FOLLOWING ND Tiwari’s exist as Governor of Andhra Pradesh on moral (immoral?) grounds, the public seems determined to act as moral police, no doubt with the best of intentions, but with questionable authority. Thus, The Free Press Journal (December 22) carried a story that said that an All India Congress Committee member and Kerala Pradesh Congress Committee (KPCC) general secretary, Rajmohan Unnithan was arrested by the police on December 21 for “alleged immoral activities”. According to the story, Shri Unnithan “was caught from a rented house at Mangeri in Malappuram district by the local people along with a 32-year-old woman from Kallam, the house district of Shri Unnithan, around 11 pm and handed over to the police”. The point made was that local people alleged that the house was being used for immoral activities for some time now. Apparently the Congress has suspended Shri Unnithan who was held under the Immoral Trafficking Act.
The theory is that a public citizen (whether he is a Governor of a state or just a political party official) has to lead an exemplary life with a clean personal record. That is an admirable thought except that if it is pressed to its logical conclusion, there will be soon no more to hold public positions. Morality is what morals claim it is. One remembers a certain married politician in Delhi who was being harassed by the media for allegedly having an affair with a certain woman. The gentleman couldn’t care less. He told the media: “Of course I am having an affair. What business is that of yours?”—or words to that effect, whereafter he was left alone. That was the end of rumour-mongering. One also remembers the case of distinguished Mumbai Congress leader who was well known for his playful activities. Nobody gave them a second thought.
This columnist also remembers an occasion, when he was The Time of India’s correspondent in Paris of having found out that a famous senior cabinet minister well known for his puritanical pretensions had visited Folies Bergere the somewhat notorious music hall and variety entertainment theatre noted in the 20th century for sensational displays of female nudity, along with two senior ICS officers of high standing. When I called up one of them and teasingly asked what he was doing last night—he was a very dear friend—his answer was: “Kamath, I will break your head if you write about it.” It was treated as just fun. Going to a night club is no crime, but for me it seemed somewhat unusual to see a pompous minister with claims to ascetic behaviour, behaving like the rest of all of us ordinary human beings.
Concepts of morality are changing. And laws must keep pace with the times. Meanwhile, the media is changing and, with all due respect to editors, for the worse. Has anyone really noticed the change in the editorial page of newspapers like Hindustan Times? The old lay-out has given place to a new one. Where once the name of the paper, its logo etc (often with a quotation from some great man) was prominently displayed at the top, now all that is disdainfully dismissed as old garbage. What does it imply: That what was once considered editorial space is no longer to be so considered and that what is written in that divine space could possibly be something paid for? This is not an accusation but expression of doubt. Editorial columns should be identified as such, clearly and specifically. An explanation is called for.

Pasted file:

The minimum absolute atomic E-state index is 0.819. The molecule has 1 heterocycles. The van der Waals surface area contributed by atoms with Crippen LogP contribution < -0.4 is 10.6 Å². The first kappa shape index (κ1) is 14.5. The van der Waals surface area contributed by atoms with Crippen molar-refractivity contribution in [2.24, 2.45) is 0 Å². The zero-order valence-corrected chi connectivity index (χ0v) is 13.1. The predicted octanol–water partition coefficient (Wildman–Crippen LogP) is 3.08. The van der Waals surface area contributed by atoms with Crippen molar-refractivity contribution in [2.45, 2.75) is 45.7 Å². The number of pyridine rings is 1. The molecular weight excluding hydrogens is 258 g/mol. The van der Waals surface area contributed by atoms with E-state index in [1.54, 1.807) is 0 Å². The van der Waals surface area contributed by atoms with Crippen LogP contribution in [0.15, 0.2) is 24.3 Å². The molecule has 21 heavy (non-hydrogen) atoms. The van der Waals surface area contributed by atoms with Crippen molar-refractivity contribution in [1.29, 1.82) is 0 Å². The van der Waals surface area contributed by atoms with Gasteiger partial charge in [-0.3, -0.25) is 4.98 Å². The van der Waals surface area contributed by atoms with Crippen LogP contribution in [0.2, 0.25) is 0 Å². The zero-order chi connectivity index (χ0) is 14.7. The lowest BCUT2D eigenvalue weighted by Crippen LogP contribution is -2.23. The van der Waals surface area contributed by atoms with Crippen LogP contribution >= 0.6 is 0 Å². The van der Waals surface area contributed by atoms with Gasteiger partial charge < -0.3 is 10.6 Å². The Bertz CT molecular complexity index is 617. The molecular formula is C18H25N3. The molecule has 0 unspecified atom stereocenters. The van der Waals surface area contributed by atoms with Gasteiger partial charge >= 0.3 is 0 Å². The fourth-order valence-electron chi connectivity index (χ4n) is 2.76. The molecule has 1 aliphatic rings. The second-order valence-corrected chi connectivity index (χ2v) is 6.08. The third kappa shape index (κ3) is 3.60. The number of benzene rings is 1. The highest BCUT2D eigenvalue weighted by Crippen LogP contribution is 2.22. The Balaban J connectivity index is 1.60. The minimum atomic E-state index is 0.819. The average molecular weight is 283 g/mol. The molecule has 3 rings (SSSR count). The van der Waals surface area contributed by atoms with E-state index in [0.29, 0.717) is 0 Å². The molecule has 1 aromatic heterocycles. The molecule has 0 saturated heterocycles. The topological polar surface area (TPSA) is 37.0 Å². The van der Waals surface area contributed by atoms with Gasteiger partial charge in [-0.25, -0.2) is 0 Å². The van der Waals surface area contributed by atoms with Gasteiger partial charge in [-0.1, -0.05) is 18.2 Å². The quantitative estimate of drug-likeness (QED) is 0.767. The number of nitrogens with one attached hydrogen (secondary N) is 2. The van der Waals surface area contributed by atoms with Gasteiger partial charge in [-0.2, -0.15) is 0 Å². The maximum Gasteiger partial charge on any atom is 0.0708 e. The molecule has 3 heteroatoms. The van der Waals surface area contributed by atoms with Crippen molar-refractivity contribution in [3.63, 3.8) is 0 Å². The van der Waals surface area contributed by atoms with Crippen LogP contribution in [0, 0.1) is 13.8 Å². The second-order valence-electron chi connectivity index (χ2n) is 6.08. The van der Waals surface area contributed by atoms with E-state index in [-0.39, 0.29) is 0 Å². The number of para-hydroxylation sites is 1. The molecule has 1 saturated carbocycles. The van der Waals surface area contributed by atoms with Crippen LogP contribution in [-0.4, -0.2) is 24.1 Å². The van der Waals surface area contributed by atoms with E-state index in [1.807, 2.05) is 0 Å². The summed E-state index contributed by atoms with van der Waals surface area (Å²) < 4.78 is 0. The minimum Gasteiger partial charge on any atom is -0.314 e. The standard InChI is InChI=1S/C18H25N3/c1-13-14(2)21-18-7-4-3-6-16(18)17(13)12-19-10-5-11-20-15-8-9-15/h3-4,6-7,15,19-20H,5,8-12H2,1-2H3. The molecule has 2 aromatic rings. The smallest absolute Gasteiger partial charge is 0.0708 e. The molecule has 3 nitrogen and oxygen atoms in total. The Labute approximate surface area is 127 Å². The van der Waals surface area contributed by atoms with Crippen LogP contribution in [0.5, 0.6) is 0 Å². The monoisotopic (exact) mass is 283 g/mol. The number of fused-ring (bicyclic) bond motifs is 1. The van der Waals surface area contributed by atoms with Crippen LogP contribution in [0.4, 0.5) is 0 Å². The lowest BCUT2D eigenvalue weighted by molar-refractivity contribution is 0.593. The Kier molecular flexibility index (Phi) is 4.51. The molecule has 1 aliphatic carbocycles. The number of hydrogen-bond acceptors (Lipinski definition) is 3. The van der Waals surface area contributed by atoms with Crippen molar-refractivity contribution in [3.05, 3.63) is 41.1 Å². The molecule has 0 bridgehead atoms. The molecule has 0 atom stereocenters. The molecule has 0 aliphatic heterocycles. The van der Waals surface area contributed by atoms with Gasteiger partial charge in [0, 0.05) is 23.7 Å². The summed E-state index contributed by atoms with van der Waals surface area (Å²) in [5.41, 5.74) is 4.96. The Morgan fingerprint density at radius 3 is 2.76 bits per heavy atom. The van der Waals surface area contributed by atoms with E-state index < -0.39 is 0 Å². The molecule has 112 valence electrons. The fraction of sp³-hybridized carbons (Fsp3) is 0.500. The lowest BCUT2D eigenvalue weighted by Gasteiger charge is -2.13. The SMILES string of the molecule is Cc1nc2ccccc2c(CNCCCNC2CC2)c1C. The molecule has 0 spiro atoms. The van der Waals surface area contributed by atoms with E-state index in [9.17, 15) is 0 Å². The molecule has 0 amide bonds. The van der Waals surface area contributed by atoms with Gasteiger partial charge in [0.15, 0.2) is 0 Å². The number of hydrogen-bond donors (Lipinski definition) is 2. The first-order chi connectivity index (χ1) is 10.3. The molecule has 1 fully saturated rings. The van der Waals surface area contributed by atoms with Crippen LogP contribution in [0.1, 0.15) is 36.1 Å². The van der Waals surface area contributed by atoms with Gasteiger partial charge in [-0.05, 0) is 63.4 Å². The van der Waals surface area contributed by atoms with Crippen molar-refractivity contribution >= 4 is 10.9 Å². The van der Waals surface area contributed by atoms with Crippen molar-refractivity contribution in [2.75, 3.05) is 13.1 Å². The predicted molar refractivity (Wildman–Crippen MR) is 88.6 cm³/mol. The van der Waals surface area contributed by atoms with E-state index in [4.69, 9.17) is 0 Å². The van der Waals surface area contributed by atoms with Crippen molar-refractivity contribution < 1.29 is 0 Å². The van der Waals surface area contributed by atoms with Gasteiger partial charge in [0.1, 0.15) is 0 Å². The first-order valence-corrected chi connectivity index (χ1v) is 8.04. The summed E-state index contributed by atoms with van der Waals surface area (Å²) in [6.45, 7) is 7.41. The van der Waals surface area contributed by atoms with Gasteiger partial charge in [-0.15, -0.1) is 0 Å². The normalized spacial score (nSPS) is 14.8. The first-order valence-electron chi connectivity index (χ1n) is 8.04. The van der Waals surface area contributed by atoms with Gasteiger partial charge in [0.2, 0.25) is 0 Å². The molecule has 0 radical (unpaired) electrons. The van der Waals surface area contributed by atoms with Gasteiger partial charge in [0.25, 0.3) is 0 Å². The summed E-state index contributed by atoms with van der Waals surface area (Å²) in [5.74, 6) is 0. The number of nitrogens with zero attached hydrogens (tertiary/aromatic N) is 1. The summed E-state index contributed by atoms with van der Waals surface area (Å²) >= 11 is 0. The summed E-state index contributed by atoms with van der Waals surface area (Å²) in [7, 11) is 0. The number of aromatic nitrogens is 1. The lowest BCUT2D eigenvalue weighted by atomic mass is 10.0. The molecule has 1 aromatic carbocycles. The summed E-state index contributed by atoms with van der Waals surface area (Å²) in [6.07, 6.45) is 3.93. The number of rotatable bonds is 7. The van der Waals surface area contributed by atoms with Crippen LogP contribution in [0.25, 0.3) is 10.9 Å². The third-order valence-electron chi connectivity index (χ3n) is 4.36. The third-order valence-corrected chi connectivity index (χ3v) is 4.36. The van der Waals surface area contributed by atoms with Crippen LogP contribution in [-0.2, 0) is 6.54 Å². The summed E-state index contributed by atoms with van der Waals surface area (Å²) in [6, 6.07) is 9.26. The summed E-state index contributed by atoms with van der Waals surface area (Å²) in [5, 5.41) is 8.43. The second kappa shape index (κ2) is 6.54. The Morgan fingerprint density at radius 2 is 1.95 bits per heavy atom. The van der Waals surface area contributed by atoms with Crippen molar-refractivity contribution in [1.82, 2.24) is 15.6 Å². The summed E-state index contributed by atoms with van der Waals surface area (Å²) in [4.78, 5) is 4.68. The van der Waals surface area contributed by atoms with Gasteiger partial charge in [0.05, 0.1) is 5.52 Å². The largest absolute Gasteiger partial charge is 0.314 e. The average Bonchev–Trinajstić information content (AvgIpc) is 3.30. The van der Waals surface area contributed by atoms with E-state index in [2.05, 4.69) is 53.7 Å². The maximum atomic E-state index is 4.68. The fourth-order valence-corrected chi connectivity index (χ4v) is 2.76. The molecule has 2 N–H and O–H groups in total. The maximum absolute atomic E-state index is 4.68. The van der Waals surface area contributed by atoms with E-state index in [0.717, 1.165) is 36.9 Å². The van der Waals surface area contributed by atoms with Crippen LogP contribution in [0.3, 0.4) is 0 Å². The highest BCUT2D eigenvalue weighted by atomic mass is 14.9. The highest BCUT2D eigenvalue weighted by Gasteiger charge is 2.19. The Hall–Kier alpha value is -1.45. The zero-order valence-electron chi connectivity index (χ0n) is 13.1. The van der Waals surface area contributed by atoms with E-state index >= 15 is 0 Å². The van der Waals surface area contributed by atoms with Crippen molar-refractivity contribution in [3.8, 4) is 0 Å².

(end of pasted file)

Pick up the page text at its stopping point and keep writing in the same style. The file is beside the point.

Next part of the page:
Meanwhile, The Times of India (January 1) deserves high praise for teaming up with the Pakistan’s Jang Group for its marvellous and praise-worthy effort to “energise the process of peace” between India and Pakistan. Their joint statement says: “Skepticism about peace between India and Pakistan has long been brewing but it must be unleashed to forge a new social compact between the people of this region to bring about aman ki asha (a desire for peace).” And no more beautiful words were said. Yes, as the eight-column front-page headline says, this is “an idea whose time has come”. It must be pushed hard. As the joint statement so eloquently says: “It is an article of faith with us that the sum of all good must triumph over the sum of all evil—because there is so much more good than evil…. The price of doing nothing is too high to contemplate, for both India and Pakistan….We believe the media can serve as facilitators in fostering greater understanding between people…. Are we being foolishly romantic, are we tilting at windmills? Perhaps. Will our efforts bear fruit? We can only hope they will. All that we can do is to plant as many saplings as possible and pray that they grow deep roots…. Pakistan is one of the few countries where we are made to feel genuinely welcome, not for our growing economic clout or the buying power of our tourists, but for ourselves. What could be amore powerful bond to build on, than this?” Go ahead, gentlemen. All power to your elbows.
This is real thinking out-of-the-box. And it is about time, too. And then we have this news: A new Sunday paper, according to Virendra Kapoor, the New Delhi columnist, is set to hit the news stands ‘soon’. Tentatively named Sunday Guardian, the project apparently has Ram Jethmalani as the chairman of the publishing company. Do we need another Sunday paper? Says Kapoor: “Given the staid stuff dished out by most Sunday newspapers, MJ’s next offering is keenly awaited in both political and journalistic circles.” Till the other day Akbar was bringing out a not-so-successful fortnightly called Covert. Hopefully, Sunday Guardian will do better. It must take some courage to invest in a weekly, though. One presumes that it will be a broadsheet and not a tabloid and hopefully it will spare the reader of the rubbish about film stars, society dames and semi-nudes that goes for journalism today.